Image (mathematics)

f is a function from domain X to codomain Y. The yellow oval inside Y is the image of f.

In mathematics, an image is the subset of a function's codomain which is the output of the function from a subset of its domain.

Evaluating a function at each element of a subset X of the domain, produces a set called the image of X under or through the function. The inverse image or preimage of a particular subset S of the codomain of a function is the set of all elements of the domain that map to the members of S.

Image and inverse image may also be defined for general binary relations, not just functions.


The word "image" is used in three related ways. In these definitions, f : XY is a function from the set X to the set Y.

Image of an element

If x is a member of X, then f(x) = y (the value of f when applied to x) is the image of x under f. y is alternatively known as the output of f for argument x.

Image of a subset

The image of a subset AX under f is the subset f[A]Y defined by (in set-builder notation):

When there is no risk of confusion, f[A] is simply written as f(A). This convention is a common one; the intended meaning must be inferred from the context. This makes the image of f a function whose domain is the power set of X (the set of all subsets of X), and whose codomain is the power set of Y. See Notation below.

Image of a function

The image f[X] of the entire domain X of f is called simply the image of f.

Inverse image

"Preimage" redirects here. For the cryptographic attack on hash functions, see preimage attack.

Let f be a function from X to Y. The preimage or inverse image of a set BY under f is the subset of X defined by

The inverse image of a singleton, denoted by f −1[{y}] or by f −1[y], is also called the fiber over y or the level set of y. The set of all the fibers over the elements of Y is a family of sets indexed by Y.

For example, for the function f(x) = x2, the inverse image of {4} would be {−2, 2}. Again, if there is no risk of confusion, we may denote f −1[B] by f −1(B), and think of f −1 as a function from the power set of Y to the power set of X. The notation f −1 should not be confused with that for inverse function. The notation coincides with the usual one, though, for bijections, in the sense that the inverse image of B under f is the image of B under f −1.

Notation for image and inverse image

The traditional notations used in the previous section can be confusing. An alternative[1] is to give explicit names for the image and preimage as functions between powersets:

Arrow notation

Star notation

Other terminology


  1. f: {1, 2, 3} → {a, b, c, d} defined by
    The image of the set {2, 3} under f is f({2, 3}) = {a, c}. The image of the function f is {a, c}. The preimage of a is f −1({a}) = {1, 2}. The preimage of {a, b} is also {1, 2}. The preimage of {b, d} is the empty set {}.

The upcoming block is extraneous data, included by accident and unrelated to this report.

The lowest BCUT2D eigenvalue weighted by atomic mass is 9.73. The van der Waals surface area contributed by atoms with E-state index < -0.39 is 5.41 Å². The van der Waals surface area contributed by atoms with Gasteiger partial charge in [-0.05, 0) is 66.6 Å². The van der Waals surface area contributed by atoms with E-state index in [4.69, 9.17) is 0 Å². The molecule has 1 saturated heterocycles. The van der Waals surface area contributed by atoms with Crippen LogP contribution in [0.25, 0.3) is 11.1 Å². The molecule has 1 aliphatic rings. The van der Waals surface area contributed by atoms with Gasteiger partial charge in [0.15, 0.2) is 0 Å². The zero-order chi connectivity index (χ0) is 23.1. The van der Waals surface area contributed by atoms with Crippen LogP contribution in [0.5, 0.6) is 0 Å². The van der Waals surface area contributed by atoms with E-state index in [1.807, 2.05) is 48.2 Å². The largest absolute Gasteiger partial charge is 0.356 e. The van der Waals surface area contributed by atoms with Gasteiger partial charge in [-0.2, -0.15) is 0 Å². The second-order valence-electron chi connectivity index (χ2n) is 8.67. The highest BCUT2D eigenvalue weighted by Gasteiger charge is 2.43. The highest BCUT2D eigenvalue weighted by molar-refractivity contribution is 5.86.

2. f: RR defined by f(x) = x2.
    The image of {−2, 3} under f is f({−2, 3}) = {4, 9}, and the image of f is R+. The preimage of {4, 9} under f is f −1({4, 9}) = {−3, −2, 2, 3}. The preimage of set N = {nR | n < 0} under f is the empty set, because the negative numbers do not have square roots in the set of reals.
  3. f: R2R defined by f(x, y) = x2 + y2.
    The fibres f −1({a}) are concentric circles about the origin, the origin itself, and the empty set, depending on whether a > 0, a = 0, or a < 0, respectively.
  4. If M is a manifold and π: TMM is the canonical projection from the tangent bundle TM to M, then the fibres of π are the tangent spaces Tx(M) for xM. This is also an example of a fiber bundle.
  5. A quotient group is a homomorphic image.


Given a function f : XY, for all subsets A, A1, and A2 of X and all subsets B, B1, and B2 of Y we have:

The results relating images and preimages to the (Boolean) algebra of intersection and union work for any collection of subsets, not just for pairs of subsets:

(Here, S can be infinite, even uncountably infinite.)

With respect to the algebra of subsets, by the above we see that the inverse image function is a lattice homomorphism while the image function is only a semilattice homomorphism (it does not always preserve intersections).

See also


  1. Blyth 2005, p. 5
  2. Jean E. Rubin (1967). Set Theory for the Mathematician. Holden-Day. p. xix. ASIN B0006BQH7S.
  3. 1 2 Kelley (1985), p. 85
  4. Equality holds if B is a subset of Im(f) or, in particular, if f is surjective. See Munkres, J.. Topology (2000), p. 19.
  5. Equality holds if f is injective. See Munkres, J.. Topology (2000), p. 19.


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